International stocks underperformed U.S. stocks for a fourth consecutive quarter during Q1. Over the past twelve months, the MSCI EAFE Index of developed market stocks has returned +14.8%, or roughly half of the S&P 500’s +29.4% return. The MSCI Emerging Market Index has returned only +6.8%, or approximately one-fourth of the S&P 500. A few themes may explain why international stocks continue to underperform. First, international stock market indices lack exposure to leading artificial intelligence companies like Microsoft, Nvidia, and Super Micro Computer. Second, as discussed above, the U.S. economy continues to expand despite higher rates. In contrast, some countries and regions outside the U.S. are already feeling the impact of higher interest rates. Investors have been attracted to the U.S. for both its AI exposure and relative economic strength.

Credit Market Recap – Bonds Trade Lower After a Strong Fourth Quarter

While stocks started the year off with strong gains, bonds traded lower during Q1. The losses came as investors realized that the continued resilience of the U.S. economy meant the Federal Reserve may not need to cut interest rates as much, which caused Treasury yields to rise. The Bloomberg U.S. Bond Aggregate Index, which tracks a broad index of investment-grade rated bonds, posted a total return of -0.7%. It was a sharp reversal from Q4, when the index posted its first quarterly gain since Q1 2023 and its biggest quarterly gain since 1989.

In the corporate bond category, investment-grade bonds underperformed high-yield bonds during Q1. Over the past twelve months, high-yield corporate bonds have generated a total return of +8.8%, which factors in the interest payments received. Investment-grade corporate bonds generated a +3.5% total return over the same period. The high-yield bond universe continues to benefit from multiple themes. First, the group yields 7.83% at the end of Q1, which is 2.45% higher than investment-grade bonds. This extra yield helps boost high-yield’s total return. Second, as Figure 4 highlights, the U.S. economy has remained resilient despite higher interest rates. With the U.S. economy expanding at a solid pace, high-yield bonds’ credit risk has remained stable, limiting the number of defaults.

Second Quarter Outlook – Themes to Watch

The big investment themes were mostly unchanged during the first quarter. Stocks continued to trade higher, and the U.S. economy remained in expansion mode. While the market now expects fewer interest rate cuts this year, the primary reason is that investors and the Fed believe the U.S. economy can handle higher interest rates. Economic theory suggests that higher interest rates should slow economic activity as the cost of capital increases, but the data tells a different story this cycle. Home construction activity is the strongest since before 2008, consumer sentiment recently hit a 2.5-year high, and unemployment remains below 4%.

It’s difficult to overstate the uniqueness of this economic cycle. There was unprecedented monetary and fiscal stimulus in 2020 and 2021, followed by a rapid rise in interest rates in 2022 and 2023 as inflation reached levels not seen since the 1970s. In the housing market, many homeowners locked in low mortgage rates during the past few years, which has effectively limited the impact of rising interest rates. The labor market remains relatively tight after five million workers left the labor force during the pandemic and didn’t return, which has not been seen before. These themes won’t reverse quickly and will have long-lasting impacts, which both the Federal Reserve and markets must navigate. We will continue to monitor financial markets and the economy, provide timely updates to you, and adjust portfolios as needed.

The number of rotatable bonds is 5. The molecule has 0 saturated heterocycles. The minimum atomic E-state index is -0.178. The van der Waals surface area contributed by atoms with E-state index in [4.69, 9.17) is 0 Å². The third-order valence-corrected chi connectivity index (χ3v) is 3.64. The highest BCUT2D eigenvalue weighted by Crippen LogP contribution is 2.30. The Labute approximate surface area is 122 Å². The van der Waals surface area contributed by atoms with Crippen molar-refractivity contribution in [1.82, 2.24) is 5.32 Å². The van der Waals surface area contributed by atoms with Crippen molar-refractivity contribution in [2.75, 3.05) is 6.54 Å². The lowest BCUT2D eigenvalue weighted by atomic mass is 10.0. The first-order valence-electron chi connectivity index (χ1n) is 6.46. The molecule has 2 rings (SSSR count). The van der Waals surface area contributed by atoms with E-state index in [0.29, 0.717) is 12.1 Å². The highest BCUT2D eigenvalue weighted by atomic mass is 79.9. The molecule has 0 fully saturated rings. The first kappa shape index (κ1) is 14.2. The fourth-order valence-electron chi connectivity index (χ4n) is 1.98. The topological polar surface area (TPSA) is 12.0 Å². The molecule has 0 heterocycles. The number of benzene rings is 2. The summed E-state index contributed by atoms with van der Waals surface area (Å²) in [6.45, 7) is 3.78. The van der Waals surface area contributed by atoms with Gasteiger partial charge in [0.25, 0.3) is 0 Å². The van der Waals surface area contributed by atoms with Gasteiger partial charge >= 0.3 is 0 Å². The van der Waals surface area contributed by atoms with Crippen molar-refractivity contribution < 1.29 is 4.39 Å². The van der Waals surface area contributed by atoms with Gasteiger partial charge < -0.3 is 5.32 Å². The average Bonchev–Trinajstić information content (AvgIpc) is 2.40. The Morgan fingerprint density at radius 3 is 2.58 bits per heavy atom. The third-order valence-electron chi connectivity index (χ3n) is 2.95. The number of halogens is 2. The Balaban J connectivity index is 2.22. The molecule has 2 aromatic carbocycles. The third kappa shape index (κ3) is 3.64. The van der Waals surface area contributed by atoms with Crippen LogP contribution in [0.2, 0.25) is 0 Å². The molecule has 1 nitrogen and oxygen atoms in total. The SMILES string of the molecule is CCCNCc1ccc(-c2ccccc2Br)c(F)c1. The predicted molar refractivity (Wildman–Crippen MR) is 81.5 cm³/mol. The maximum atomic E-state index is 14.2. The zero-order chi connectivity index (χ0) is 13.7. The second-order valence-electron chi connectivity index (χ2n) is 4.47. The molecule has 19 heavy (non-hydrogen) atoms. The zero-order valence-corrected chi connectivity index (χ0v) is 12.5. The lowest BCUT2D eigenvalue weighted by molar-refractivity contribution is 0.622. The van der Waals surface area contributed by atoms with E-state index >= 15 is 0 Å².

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Annualized Return: The rate at which an investment grows each year over the period to arrive at the final valuation.
Bear Market: A decline of at least 20% from the market’s high point to its low.
Beta: A measure of how an individual asset moves when the overall stock market increases or decreases.
Correlation: A measure of the extent to which two variables are related.
Dividend Yield: The dividend yield or dividend-price ratio of a share is the dividend per share, divided by the price per share. It is also a company’s total annual dividend
payments divided by its market capitalization, assuming the number of sharesis constant.
Developed Markets: A country that is most developed in terms of its economy and capital markets. The country must be high income, but this also includes openness
to foreign ownership, ease of capital movement, and efficiency of market institutions.
Emerging Markets: A country that has some characteristics of a developed market but does not fully meet its standards. This includes markets that may become
developed marketsin the future or were in the past.
GrowthFactor Stocks: Growth stocks are companies expected to grow sales and earnings at a fasterrate than the market average.
LargeCap Stocks: Shares of publicly traded corporationswith a market capitalization of $10 billion or more.
LTM: An acronymfor”Last Twelve Months”or the past one year.
NTM:An acronymfor”Next Twelve Months” or the next one year.
Price Return: The rate of return on an investment portfolio, where the return measure takes into account only the capital appreciation of the portfolio, not including
income generated in the form of interest or dividends.
Total Return: Return on a portfolio of investmentsincluding capital appreciation and income received on the portfolio.
Small Cap Stocks: Small-cap stocks are shares of companieswith a market capitalization of less than $2 billion.
Standard Deviation: In statistics, the standard deviation is a measure of the amount of variation or dispersion of a set of values. A low standard deviation indicates the
valuestend to be close to the historical average of the data set, while a high standarddeviationindicatesthe current value is outside of the historical average range.
Value Factor Stocks: Stocksthat are inexpensive relative to the broad market based on measures of fundamental value (e.g., price to earnings or price to book).